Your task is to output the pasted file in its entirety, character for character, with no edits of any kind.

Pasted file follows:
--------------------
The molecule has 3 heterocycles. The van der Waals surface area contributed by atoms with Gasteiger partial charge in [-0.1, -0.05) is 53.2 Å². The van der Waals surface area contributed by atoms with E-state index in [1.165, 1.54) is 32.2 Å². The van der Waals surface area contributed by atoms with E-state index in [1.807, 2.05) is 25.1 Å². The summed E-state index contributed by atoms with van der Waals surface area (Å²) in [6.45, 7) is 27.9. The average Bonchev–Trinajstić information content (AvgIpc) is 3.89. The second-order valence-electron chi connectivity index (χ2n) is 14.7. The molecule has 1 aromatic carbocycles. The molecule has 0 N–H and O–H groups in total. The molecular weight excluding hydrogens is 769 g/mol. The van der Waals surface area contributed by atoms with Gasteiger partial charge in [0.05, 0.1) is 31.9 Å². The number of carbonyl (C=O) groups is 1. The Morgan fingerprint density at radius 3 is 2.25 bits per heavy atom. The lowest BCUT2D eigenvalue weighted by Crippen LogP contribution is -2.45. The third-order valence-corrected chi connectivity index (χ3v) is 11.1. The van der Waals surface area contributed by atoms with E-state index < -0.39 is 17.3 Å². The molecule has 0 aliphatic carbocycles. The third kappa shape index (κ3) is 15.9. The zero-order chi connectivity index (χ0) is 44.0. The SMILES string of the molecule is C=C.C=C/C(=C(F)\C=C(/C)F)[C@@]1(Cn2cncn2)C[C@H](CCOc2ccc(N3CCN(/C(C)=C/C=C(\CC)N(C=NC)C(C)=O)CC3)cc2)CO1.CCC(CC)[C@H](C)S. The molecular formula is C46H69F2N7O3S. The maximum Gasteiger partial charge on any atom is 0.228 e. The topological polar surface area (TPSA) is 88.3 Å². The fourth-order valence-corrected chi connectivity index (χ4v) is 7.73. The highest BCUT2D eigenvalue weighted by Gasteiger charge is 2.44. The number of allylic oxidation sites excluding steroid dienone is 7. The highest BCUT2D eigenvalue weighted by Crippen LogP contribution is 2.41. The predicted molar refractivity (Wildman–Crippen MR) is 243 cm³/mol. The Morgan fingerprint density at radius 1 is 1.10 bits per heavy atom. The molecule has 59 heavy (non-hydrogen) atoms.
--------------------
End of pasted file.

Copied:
The molecule has 3 heterocycles. The van der Waals surface area contributed by atoms with Gasteiger partial charge in [-0.1, -0.05) is 53.2 Å². The van der Waals surface area contributed by atoms with E-state index in [1.165, 1.54) is 32.2 Å². The van der Waals surface area contributed by atoms with E-state index in [1.807, 2.05) is 25.1 Å². The summed E-state index contributed by atoms with van der Waals surface area (Å²) in [6.45, 7) is 27.9. The average Bonchev–Trinajstić information content (AvgIpc) is 3.89. The second-order valence-electron chi connectivity index (χ2n) is 14.7. The molecule has 1 aromatic carbocycles. The molecule has 0 N–H and O–H groups in total. The molecular weight excluding hydrogens is 769 g/mol. The van der Waals surface area contributed by atoms with Gasteiger partial charge in [0.05, 0.1) is 31.9 Å². The number of carbonyl (C=O) groups is 1. The Morgan fingerprint density at radius 3 is 2.25 bits per heavy atom. The lowest BCUT2D eigenvalue weighted by Crippen LogP contribution is -2.45. The third-order valence-corrected chi connectivity index (χ3v) is 11.1. The van der Waals surface area contributed by atoms with E-state index < -0.39 is 17.3 Å². The molecule has 0 aliphatic carbocycles. The third kappa shape index (κ3) is 15.9. The zero-order chi connectivity index (χ0) is 44.0. The SMILES string of the molecule is C=C.C=C/C(=C(F)\C=C(/C)F)[C@@]1(Cn2cncn2)C[C@H](CCOc2ccc(N3CCN(/C(C)=C/C=C(\CC)N(C=NC)C(C)=O)CC3)cc2)CO1.CCC(CC)[C@H](C)S. The molecular formula is C46H69F2N7O3S. The maximum Gasteiger partial charge on any atom is 0.228 e. The topological polar surface area (TPSA) is 88.3 Å². The fourth-order valence-corrected chi connectivity index (χ4v) is 7.73. The highest BCUT2D eigenvalue weighted by Gasteiger charge is 2.44. The number of allylic oxidation sites excluding steroid dienone is 7. The highest BCUT2D eigenvalue weighted by Crippen LogP contribution is 2.41. The predicted molar refractivity (Wildman–Crippen MR) is 243 cm³/mol. The Morgan fingerprint density at radius 1 is 1.10 bits per heavy atom. The molecule has 59 heavy (non-hydrogen) atoms.